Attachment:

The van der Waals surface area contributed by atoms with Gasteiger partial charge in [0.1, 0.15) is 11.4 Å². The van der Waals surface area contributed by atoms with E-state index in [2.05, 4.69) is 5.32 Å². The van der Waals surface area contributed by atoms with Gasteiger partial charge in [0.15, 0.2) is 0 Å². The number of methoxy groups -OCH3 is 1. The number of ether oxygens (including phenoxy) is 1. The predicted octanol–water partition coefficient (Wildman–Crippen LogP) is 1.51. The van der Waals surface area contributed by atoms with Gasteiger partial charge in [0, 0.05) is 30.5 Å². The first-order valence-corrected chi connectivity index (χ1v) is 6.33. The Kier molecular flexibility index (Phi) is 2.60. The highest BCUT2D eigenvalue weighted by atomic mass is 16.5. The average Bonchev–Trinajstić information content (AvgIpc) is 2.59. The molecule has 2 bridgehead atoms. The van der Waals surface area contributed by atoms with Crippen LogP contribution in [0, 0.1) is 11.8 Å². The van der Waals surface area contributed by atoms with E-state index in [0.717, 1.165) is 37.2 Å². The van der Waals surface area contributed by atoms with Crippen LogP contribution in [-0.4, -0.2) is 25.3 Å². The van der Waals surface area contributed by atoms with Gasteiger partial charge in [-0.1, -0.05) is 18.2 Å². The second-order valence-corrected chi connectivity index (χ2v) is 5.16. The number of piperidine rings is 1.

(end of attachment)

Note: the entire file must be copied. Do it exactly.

The van der Waals surface area contributed by atoms with Gasteiger partial charge in [0.1, 0.15) is 11.4 Å². The van der Waals surface area contributed by atoms with E-state index in [2.05, 4.69) is 5.32 Å². The van der Waals surface area contributed by atoms with Gasteiger partial charge in [0.15, 0.2) is 0 Å². The number of methoxy groups -OCH3 is 1. The number of ether oxygens (including phenoxy) is 1. The predicted octanol–water partition coefficient (Wildman–Crippen LogP) is 1.51. The van der Waals surface area contributed by atoms with Gasteiger partial charge in [0, 0.05) is 30.5 Å². The first-order valence-corrected chi connectivity index (χ1v) is 6.33. The Kier molecular flexibility index (Phi) is 2.60. The highest BCUT2D eigenvalue weighted by atomic mass is 16.5. The average Bonchev–Trinajstić information content (AvgIpc) is 2.59. The molecule has 2 bridgehead atoms. The van der Waals surface area contributed by atoms with Crippen LogP contribution in [0, 0.1) is 11.8 Å². The van der Waals surface area contributed by atoms with E-state index in [0.717, 1.165) is 37.2 Å². The van der Waals surface area contributed by atoms with Crippen LogP contribution in [-0.4, -0.2) is 25.3 Å². The van der Waals surface area contributed by atoms with Gasteiger partial charge in [-0.1, -0.05) is 18.2 Å². The second-order valence-corrected chi connectivity index (χ2v) is 5.16. The number of piperidine rings is 1.